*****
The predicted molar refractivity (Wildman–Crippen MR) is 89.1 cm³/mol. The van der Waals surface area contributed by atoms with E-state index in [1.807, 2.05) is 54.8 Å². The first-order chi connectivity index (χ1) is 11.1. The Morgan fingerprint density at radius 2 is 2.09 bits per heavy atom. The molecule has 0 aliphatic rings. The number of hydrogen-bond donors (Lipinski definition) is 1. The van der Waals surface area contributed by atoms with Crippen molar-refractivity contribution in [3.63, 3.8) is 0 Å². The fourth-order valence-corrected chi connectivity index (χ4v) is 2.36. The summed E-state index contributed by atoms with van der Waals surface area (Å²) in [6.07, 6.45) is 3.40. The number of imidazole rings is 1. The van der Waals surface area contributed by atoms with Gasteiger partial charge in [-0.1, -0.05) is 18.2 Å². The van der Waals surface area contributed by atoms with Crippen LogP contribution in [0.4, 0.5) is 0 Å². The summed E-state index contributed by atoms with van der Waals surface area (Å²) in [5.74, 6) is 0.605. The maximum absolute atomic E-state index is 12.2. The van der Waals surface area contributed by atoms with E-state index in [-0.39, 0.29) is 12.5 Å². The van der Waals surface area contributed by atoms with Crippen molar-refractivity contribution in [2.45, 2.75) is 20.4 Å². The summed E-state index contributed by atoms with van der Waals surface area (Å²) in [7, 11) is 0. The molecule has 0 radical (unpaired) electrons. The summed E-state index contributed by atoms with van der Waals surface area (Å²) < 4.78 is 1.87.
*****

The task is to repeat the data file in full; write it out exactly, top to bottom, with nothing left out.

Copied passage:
The predicted molar refractivity (Wildman–Crippen MR) is 89.1 cm³/mol. The van der Waals surface area contributed by atoms with E-state index in [1.807, 2.05) is 54.8 Å². The first-order chi connectivity index (χ1) is 11.1. The Morgan fingerprint density at radius 2 is 2.09 bits per heavy atom. The molecule has 0 aliphatic rings. The number of hydrogen-bond donors (Lipinski definition) is 1. The van der Waals surface area contributed by atoms with Crippen molar-refractivity contribution in [3.63, 3.8) is 0 Å². The fourth-order valence-corrected chi connectivity index (χ4v) is 2.36. The summed E-state index contributed by atoms with van der Waals surface area (Å²) in [6.07, 6.45) is 3.40. The number of imidazole rings is 1. The van der Waals surface area contributed by atoms with Gasteiger partial charge in [-0.1, -0.05) is 18.2 Å². The van der Waals surface area contributed by atoms with Crippen LogP contribution in [0.4, 0.5) is 0 Å². The summed E-state index contributed by atoms with van der Waals surface area (Å²) in [5.74, 6) is 0.605. The maximum absolute atomic E-state index is 12.2. The van der Waals surface area contributed by atoms with E-state index in [-0.39, 0.29) is 12.5 Å². The van der Waals surface area contributed by atoms with Crippen molar-refractivity contribution in [2.45, 2.75) is 20.4 Å². The summed E-state index contributed by atoms with van der Waals surface area (Å²) in [7, 11) is 0. The molecule has 0 radical (unpaired) electrons. The summed E-state index contributed by atoms with van der Waals surface area (Å²) < 4.78 is 1.87.